Monthly Archives: April 2016

Cartagena, Colombia.

At last I have caught up with my blogs and I’m sitting in my small Plazuela de Pozo in Cartagena, Colombia. It is sunset and the colors are amplified many times over, the yellows are like gold and the reds almost seem to move. The flowers are all having a last burst for the day and the birds are swooping around the sky. The church bells are ringing up the street at the Iglesia de la Trinidad and the small boats on the river are heading home for the night. The tourist buses have stopped running and the backpackers are enjoying their first beer of the evening. Restaurant owners are setting up tables on the sidewalk, others are sweeping up the remains of lunch or writing up the chalk boards for this evening’s fare. The carpentry shop next door to my hotel has switched off the electric saws, finally, and the coffee sellers are plying their trade with the artisans. Three streets away I can see the usual rush hour gridlock but my little Plazuela is like an oasis. People stop to photograph the murals while others sit among the street art sculptures enjoying the peace and quiet.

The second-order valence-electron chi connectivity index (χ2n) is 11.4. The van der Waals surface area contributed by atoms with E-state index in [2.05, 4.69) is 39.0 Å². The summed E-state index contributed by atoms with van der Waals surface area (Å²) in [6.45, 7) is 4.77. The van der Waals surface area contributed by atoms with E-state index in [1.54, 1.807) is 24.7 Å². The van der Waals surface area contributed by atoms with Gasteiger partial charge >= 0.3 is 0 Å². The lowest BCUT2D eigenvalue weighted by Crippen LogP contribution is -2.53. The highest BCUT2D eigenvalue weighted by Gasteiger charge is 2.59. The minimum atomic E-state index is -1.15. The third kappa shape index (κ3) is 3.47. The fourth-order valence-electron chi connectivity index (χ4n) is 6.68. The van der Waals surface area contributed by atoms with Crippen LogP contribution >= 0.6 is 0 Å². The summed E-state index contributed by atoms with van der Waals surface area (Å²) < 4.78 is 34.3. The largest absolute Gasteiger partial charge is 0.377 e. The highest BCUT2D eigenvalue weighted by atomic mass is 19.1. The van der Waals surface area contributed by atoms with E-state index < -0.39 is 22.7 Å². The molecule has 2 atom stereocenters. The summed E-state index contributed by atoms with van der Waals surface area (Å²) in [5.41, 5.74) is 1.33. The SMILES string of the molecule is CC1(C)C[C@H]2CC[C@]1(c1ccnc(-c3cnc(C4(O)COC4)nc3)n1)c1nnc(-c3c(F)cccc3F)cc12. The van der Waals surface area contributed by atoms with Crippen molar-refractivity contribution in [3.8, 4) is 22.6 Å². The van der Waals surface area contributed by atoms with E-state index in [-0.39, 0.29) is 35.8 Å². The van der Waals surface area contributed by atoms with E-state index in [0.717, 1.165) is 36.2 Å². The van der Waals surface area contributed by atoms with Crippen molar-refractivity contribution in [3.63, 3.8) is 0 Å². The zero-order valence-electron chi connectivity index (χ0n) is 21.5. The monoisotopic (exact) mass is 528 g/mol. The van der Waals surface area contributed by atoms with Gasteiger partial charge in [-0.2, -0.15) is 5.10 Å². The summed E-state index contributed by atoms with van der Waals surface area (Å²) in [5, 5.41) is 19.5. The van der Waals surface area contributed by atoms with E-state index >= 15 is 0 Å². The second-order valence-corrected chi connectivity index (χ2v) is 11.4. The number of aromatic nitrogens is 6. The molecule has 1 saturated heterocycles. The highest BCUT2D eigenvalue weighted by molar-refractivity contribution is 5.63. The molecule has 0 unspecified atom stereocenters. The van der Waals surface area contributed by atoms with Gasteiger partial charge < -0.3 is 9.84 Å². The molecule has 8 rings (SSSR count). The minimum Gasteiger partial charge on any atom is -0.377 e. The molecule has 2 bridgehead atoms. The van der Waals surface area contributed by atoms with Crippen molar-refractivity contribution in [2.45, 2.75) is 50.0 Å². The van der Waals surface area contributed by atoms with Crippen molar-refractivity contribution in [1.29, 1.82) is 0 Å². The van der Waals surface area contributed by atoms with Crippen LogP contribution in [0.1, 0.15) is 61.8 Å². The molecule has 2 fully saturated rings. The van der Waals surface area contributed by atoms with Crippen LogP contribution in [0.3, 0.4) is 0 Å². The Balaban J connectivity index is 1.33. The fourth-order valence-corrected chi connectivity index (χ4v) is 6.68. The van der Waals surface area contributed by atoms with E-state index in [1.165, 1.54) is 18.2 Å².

Everything about the city exuded its rich history, every turn was a new treat. The city was attacked and destroyed frequently by pirates, both Drake and Hawkins laid siege to the walls but failed to destroy it. There was a famous battle, the Battle of Cartagena, in 1741 during the War of Jenkin’s Ear (true) that ended because it was raining too much (also true) The treasure galleons loaded up their gold and silver here before setting sail for Spain. In the center of the walled city is a massive fortress, Castillo San Philipe de Barajas, built by the Spanish, it took them two hundred years to complete and was never penetrated. There is a fine Cathedral and a somewhat gloomy Palace of the Inquisition.